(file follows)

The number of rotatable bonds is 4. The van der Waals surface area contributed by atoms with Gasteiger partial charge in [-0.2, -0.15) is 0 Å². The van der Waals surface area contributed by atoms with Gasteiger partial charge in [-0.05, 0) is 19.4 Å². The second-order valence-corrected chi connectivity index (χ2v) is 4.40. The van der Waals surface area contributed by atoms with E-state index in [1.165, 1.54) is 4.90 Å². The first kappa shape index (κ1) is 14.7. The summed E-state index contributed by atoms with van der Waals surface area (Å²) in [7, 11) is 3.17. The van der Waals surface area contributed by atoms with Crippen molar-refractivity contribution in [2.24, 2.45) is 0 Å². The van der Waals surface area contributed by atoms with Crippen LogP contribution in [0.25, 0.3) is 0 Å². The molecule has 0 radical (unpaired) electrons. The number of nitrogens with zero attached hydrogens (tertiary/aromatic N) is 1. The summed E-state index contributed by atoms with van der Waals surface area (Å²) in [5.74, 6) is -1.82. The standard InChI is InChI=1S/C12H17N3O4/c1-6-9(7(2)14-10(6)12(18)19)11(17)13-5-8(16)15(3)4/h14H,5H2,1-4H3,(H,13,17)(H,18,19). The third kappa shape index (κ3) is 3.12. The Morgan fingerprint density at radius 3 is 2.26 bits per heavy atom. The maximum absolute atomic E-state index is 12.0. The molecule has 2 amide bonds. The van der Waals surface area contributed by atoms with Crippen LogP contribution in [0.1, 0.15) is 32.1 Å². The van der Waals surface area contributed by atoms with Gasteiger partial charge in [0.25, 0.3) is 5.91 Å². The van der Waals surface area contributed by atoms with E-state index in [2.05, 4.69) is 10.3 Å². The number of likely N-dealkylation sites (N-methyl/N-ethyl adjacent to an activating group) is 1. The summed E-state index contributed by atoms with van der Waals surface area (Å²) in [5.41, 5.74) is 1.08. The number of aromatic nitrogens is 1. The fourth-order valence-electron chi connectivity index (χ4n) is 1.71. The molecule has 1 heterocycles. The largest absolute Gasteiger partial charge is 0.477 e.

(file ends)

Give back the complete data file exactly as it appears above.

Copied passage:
The number of rotatable bonds is 4. The van der Waals surface area contributed by atoms with Gasteiger partial charge in [-0.2, -0.15) is 0 Å². The van der Waals surface area contributed by atoms with Gasteiger partial charge in [-0.05, 0) is 19.4 Å². The second-order valence-corrected chi connectivity index (χ2v) is 4.40. The van der Waals surface area contributed by atoms with E-state index in [1.165, 1.54) is 4.90 Å². The first kappa shape index (κ1) is 14.7. The summed E-state index contributed by atoms with van der Waals surface area (Å²) in [7, 11) is 3.17. The van der Waals surface area contributed by atoms with Crippen molar-refractivity contribution in [2.24, 2.45) is 0 Å². The van der Waals surface area contributed by atoms with Crippen LogP contribution in [0.25, 0.3) is 0 Å². The molecule has 0 radical (unpaired) electrons. The number of nitrogens with zero attached hydrogens (tertiary/aromatic N) is 1. The summed E-state index contributed by atoms with van der Waals surface area (Å²) in [5.74, 6) is -1.82. The standard InChI is InChI=1S/C12H17N3O4/c1-6-9(7(2)14-10(6)12(18)19)11(17)13-5-8(16)15(3)4/h14H,5H2,1-4H3,(H,13,17)(H,18,19). The third kappa shape index (κ3) is 3.12. The Morgan fingerprint density at radius 3 is 2.26 bits per heavy atom. The maximum absolute atomic E-state index is 12.0. The molecule has 2 amide bonds. The van der Waals surface area contributed by atoms with Crippen LogP contribution in [0.1, 0.15) is 32.1 Å². The van der Waals surface area contributed by atoms with Gasteiger partial charge in [0.25, 0.3) is 5.91 Å². The van der Waals surface area contributed by atoms with E-state index in [2.05, 4.69) is 10.3 Å². The number of likely N-dealkylation sites (N-methyl/N-ethyl adjacent to an activating group) is 1. The summed E-state index contributed by atoms with van der Waals surface area (Å²) in [5.41, 5.74) is 1.08. The number of aromatic nitrogens is 1. The fourth-order valence-electron chi connectivity index (χ4n) is 1.71. The molecule has 1 heterocycles. The largest absolute Gasteiger partial charge is 0.477 e.